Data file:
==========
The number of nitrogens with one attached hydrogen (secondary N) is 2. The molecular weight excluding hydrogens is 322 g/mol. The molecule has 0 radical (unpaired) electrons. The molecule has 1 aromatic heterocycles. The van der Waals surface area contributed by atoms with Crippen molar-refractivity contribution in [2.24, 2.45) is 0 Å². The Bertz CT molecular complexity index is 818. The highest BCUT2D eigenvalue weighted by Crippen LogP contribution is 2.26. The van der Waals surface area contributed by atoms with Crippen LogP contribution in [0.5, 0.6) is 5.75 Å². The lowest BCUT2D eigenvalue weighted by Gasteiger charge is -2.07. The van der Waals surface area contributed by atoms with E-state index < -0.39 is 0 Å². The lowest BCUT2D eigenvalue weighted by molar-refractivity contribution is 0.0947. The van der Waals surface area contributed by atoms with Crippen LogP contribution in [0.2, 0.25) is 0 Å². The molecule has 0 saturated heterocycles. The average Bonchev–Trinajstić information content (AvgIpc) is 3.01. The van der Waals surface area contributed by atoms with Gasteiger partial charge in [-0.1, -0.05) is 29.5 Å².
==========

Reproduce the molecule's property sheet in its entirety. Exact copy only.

The number of nitrogens with one attached hydrogen (secondary N) is 2. The molecular weight excluding hydrogens is 322 g/mol. The molecule has 0 radical (unpaired) electrons. The molecule has 1 aromatic heterocycles. The van der Waals surface area contributed by atoms with Crippen molar-refractivity contribution in [2.24, 2.45) is 0 Å². The Bertz CT molecular complexity index is 818. The highest BCUT2D eigenvalue weighted by Crippen LogP contribution is 2.26. The van der Waals surface area contributed by atoms with Crippen LogP contribution in [0.5, 0.6) is 5.75 Å². The lowest BCUT2D eigenvalue weighted by Gasteiger charge is -2.07. The van der Waals surface area contributed by atoms with E-state index < -0.39 is 0 Å². The lowest BCUT2D eigenvalue weighted by molar-refractivity contribution is 0.0947. The van der Waals surface area contributed by atoms with Crippen LogP contribution in [0.2, 0.25) is 0 Å². The molecule has 0 saturated heterocycles. The average Bonchev–Trinajstić information content (AvgIpc) is 3.01. The van der Waals surface area contributed by atoms with Gasteiger partial charge in [-0.1, -0.05) is 29.5 Å².